Drainage work along Republic Avenue, Mackenzie, Linden which had been stopped by the Linden Municipality and the Regional Democratic Council on the grounds that it posed a threat to the integrity of the road, resumed last week Wednesday.
National Authorizing Office (NAO) Task Force head Felix Girard said the works were being done according to specifications and designs submitted by the former Linden Economic Advancement Programme (LEAP). In a recent joint press conference Regional Chairman Mortimer Mingo and Interim Committee Chairman Orin Gordon said they had moved to stop the works on the said grounds and that they had called for the project to be reassessed.
However, Girard said he did not know why the works had been stopped but was surprised that both Gordon and Mingo had objections since the designs were submitted by LEAP whose advisory group they are members of. “These drains are built according to the designs that were provided by LEAP and we normally come and check them twice every month and we checked and see that they are being built according to specifications. We have a clerk of works who checks on the works too,” he said. Girard also said that he is positive that the integrity of the road is not threatened since the designs cater for parapets similar to the existing section of the road near Republic Bank.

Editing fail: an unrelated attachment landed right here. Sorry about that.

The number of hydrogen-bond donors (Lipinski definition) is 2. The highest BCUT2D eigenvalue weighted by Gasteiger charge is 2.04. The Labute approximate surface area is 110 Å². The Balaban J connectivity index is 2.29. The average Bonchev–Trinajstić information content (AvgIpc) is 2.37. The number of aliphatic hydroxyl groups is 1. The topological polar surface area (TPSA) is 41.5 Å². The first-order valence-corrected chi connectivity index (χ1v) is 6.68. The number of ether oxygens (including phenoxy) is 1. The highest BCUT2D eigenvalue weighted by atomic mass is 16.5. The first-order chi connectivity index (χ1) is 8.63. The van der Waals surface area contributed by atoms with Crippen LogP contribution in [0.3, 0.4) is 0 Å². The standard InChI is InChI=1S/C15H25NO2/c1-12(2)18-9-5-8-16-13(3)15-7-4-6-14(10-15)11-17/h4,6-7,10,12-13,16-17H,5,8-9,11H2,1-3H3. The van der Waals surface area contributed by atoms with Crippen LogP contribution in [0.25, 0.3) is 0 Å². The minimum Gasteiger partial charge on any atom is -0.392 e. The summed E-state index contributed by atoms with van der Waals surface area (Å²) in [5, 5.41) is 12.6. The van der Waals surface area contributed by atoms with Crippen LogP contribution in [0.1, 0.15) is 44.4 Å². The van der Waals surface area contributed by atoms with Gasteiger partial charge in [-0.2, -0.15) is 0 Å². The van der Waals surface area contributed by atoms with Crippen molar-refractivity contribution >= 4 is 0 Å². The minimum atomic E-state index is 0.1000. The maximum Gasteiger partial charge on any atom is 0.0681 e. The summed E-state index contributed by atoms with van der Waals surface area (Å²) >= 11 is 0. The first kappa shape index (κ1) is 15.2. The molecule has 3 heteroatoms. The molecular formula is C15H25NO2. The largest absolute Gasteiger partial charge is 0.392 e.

The designs which were done in the latter half of 2009 show two-feet drains along the entire stretch of Republic Avenue and four culverts through which the drains flow directly. Girard said that bringing the drains up to the level of the road would result in flooding. The European Union, which is funding the project, had cut its original budget since there was insufficient time to complete the works. “Normally there is a one-year defects liability period and maybe a year to construct…they wanted to stop the projects but we said no, ok, six months defects liability six months to construct,” he added. The works are currently in the defects liability period.
The drainage works are expected to cost $41 million but according to Girard the estimates submitted by LEAP were inflated. “One contractor said that when they finish the work about 30% of the money wasn’t spent so there is inflation of the bills basically, they put in more materials than was necessary, so they complain because they lose because they had to bring in materials, manpower and things like that,” Girard said regarding the works which are being done across Linden by different contractors.
The excess money from the project would have to be returned to the EU since the procedures do not permit the NAO Task Force or the Government of Guyana to use the sum for other purposes. Girard said too that even if the sides of the drains were to be raised as was suggested by the local authorities, it would not have been possible to utilize the same funds to do so because they have to adhere to the designs set by LEAP and approved by the EU.